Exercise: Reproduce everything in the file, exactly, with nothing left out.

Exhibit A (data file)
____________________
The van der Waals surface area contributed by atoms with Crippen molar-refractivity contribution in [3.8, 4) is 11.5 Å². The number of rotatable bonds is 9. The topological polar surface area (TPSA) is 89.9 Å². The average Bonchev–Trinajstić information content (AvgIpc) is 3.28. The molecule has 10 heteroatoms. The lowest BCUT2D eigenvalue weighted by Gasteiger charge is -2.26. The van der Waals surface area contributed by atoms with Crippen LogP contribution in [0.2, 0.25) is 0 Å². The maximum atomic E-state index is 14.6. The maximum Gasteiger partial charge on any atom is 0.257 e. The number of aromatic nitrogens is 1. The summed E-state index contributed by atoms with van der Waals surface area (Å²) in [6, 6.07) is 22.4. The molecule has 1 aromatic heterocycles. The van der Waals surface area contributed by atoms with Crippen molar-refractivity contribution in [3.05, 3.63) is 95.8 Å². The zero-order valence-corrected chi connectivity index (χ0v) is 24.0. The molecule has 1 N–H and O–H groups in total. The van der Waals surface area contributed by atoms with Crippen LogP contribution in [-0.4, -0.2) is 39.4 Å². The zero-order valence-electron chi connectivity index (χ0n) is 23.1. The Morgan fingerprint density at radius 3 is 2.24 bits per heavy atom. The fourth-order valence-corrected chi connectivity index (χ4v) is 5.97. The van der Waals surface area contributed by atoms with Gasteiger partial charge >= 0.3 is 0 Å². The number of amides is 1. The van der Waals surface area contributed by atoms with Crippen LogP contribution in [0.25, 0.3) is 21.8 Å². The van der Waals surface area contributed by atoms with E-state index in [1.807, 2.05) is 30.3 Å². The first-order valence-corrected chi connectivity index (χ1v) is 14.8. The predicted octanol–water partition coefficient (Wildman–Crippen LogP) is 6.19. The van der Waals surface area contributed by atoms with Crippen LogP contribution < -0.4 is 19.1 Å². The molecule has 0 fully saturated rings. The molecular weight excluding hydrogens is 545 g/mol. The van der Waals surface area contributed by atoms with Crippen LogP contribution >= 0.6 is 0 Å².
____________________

The van der Waals surface area contributed by atoms with Crippen molar-refractivity contribution in [3.8, 4) is 11.5 Å². The number of rotatable bonds is 9. The topological polar surface area (TPSA) is 89.9 Å². The average Bonchev–Trinajstić information content (AvgIpc) is 3.28. The molecule has 10 heteroatoms. The lowest BCUT2D eigenvalue weighted by Gasteiger charge is -2.26. The van der Waals surface area contributed by atoms with Crippen LogP contribution in [0.2, 0.25) is 0 Å². The maximum atomic E-state index is 14.6. The maximum Gasteiger partial charge on any atom is 0.257 e. The number of aromatic nitrogens is 1. The summed E-state index contributed by atoms with van der Waals surface area (Å²) in [6, 6.07) is 22.4. The molecule has 1 aromatic heterocycles. The van der Waals surface area contributed by atoms with Crippen molar-refractivity contribution in [3.05, 3.63) is 95.8 Å². The zero-order valence-corrected chi connectivity index (χ0v) is 24.0. The molecule has 1 N–H and O–H groups in total. The van der Waals surface area contributed by atoms with Crippen LogP contribution in [-0.4, -0.2) is 39.4 Å². The zero-order valence-electron chi connectivity index (χ0n) is 23.1. The Morgan fingerprint density at radius 3 is 2.24 bits per heavy atom. The fourth-order valence-corrected chi connectivity index (χ4v) is 5.97. The van der Waals surface area contributed by atoms with Gasteiger partial charge >= 0.3 is 0 Å². The number of amides is 1. The van der Waals surface area contributed by atoms with Crippen LogP contribution in [0.25, 0.3) is 21.8 Å². The van der Waals surface area contributed by atoms with E-state index in [1.807, 2.05) is 30.3 Å². The first-order valence-corrected chi connectivity index (χ1v) is 14.8. The predicted octanol–water partition coefficient (Wildman–Crippen LogP) is 6.19. The van der Waals surface area contributed by atoms with Crippen LogP contribution < -0.4 is 19.1 Å². The molecule has 0 fully saturated rings. The molecular weight excluding hydrogens is 545 g/mol. The van der Waals surface area contributed by atoms with Crippen LogP contribution >= 0.6 is 0 Å².